Rajnath reviews security scenario in eastern Ladakh at high-level meeting
New Delhi: Defence Minister Rajnath Singh on Saturday reviewed the overall security scenario in eastern Ladakh amid the ongoing talks between India and China on the disengagement process in the high-altitude region, people familiar with the developments said.
The meeting was attended by National Security Advisor Ajit Doval, Chief of Defence Staff Gen Bipin Rawat, Army Chief Gen MM Naravane, Navy Chief Admiral Karambir Singh and IAF Chief Air Chief Marshal RKS Bhadauria.
The sources said all important aspects of the border row with China in eastern Ladakh were discussed in great detail.
The meeting also deliberated on the future course of approach in dealing with the situation, they added.
The analysis comes in the wake of the assessment by the Army that the Chinese military is not serious about the resolution of the border conflict in eastern Ladakh.
There has been a stalemate in the military talks as the Indian Army was strongly insisting that the Chinese side must restore the status quo ante of April this year to resolve the over three-month-old row.
The Indian Army has clearly stated to the Chinese People’s Liberation Army (PLA) that “shifting” of the Line of Actual Control is not acceptable to it, the sources said adding Chinese military is now desperately attempting to give “ex post facto strategic meaning” to its actions in eastern Ladakh.
“Due to the strong response of the Indian Army, the PLA is faced with unanticipated and unintended consequences of his misadventure,” said a source, adding it is looking for a “face-saving exit strategy”.
India and China have held several rounds of military and diplomatic talks in the last two-and-half months but no significant headway has been made in resolution of the border row in eastern Ladakh.
On Thursday, the two sides held another round of diplomatic talks following which the Ministry of External Affairs (MEA) said they had agreed to resolve outstanding issues in an “expeditious manner” and in accordance with the existing agreements and protocols.
However, the sources said the meeting could not produce any significant outcome.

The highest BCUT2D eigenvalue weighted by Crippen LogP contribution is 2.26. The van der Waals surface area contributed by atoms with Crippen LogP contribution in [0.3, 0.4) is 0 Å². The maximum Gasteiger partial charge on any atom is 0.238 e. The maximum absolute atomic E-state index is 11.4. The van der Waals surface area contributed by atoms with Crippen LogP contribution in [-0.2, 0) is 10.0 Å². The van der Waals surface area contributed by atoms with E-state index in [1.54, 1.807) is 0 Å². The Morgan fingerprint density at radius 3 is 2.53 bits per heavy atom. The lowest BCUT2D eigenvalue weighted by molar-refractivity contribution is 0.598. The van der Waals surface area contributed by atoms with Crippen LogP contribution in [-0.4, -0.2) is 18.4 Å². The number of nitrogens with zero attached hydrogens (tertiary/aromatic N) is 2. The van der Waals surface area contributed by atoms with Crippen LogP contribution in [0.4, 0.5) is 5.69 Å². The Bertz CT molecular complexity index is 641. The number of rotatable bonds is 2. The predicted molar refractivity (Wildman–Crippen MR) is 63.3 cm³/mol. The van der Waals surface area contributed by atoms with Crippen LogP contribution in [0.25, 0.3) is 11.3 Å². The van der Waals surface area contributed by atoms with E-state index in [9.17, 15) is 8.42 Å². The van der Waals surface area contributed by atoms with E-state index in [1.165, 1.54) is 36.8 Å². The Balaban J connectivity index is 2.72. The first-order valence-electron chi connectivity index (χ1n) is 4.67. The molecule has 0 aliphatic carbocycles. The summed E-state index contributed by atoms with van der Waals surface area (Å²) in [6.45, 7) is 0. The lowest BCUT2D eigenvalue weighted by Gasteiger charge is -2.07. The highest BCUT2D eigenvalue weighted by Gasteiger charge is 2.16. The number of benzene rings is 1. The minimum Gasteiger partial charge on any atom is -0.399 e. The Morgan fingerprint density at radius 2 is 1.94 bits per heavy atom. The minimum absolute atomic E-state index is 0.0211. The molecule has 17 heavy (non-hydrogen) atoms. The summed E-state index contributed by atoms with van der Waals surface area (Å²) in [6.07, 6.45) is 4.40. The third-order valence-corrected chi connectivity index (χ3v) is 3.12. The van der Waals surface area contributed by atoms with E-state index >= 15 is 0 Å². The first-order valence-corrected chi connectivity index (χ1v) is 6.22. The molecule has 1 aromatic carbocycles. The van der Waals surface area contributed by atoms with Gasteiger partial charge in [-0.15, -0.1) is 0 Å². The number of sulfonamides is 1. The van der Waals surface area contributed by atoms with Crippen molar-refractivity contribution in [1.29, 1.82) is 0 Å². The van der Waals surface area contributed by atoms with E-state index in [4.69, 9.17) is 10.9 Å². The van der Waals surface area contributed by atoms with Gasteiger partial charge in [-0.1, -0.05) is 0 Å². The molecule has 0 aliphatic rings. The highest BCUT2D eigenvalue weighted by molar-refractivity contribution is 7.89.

The formal process of disengagement of troops began on July 6, a day after a nearly two-hour telephonic conversation between National Security Advisor Ajit Doval and Chinese Foreign Minister Wang Yi on ways to bring down tensions in the area. However, the process has not moved forward since mid-July.
The Chinese military has pulled back from Galwan Valley and certain other friction points but the withdrawal of troops has not moved forward in Pangong Tso, Depsang and a couple of other areas, sources said.
In the five rounds of corps commander-level talks, the Indian side has been insisting on complete disengagement of Chinese troops at the earliest, and immediate restoration of status quo ante in all areas of eastern Ladakh prior to April.
Even as both sides have been engaged in diplomatic and military talks, the Indian Army is making elaborate preparation to maintain its current strength of troops in all key areas in eastern Ladakh in the harsh winter months.
Army Chief Naravane has already conveyed to all the senior commanders of the Army, overseeing operation of the frontline formations along the LAC, to keep up a significantly high state of alertness and maintain the aggressive posturing to deal with any Chinese “misadventure”, the sources said.
The Army is also in the process of procuring a number of weapons, ammunition and winter gears for the frontline troops, they added. The temperature in some of the high-altitude areas along the LAC drops to minus 25 degrees Celsius in the winter months.
The tension between the two sides escalated manifold after the violent clashes in Galwan Valley on June 15 in which 20 Indian Army personnel were killed. The Chinese side also suffered casualties but it is yet to give out the details. According to an American intelligence report, the number of casualties on the Chinese side was 35.
Following the Galwan Valley incident, the government gave the armed forces “full freedom” to give a “befitting” response to any Chinese misadventure along the LAC.
The Army sent thousands of additional troops to forward locations along the border following the deadly clashes. The IAF has also moved air defence systems as well as a sizeable number of its frontline combat jets and attack helicopters to several key air bases.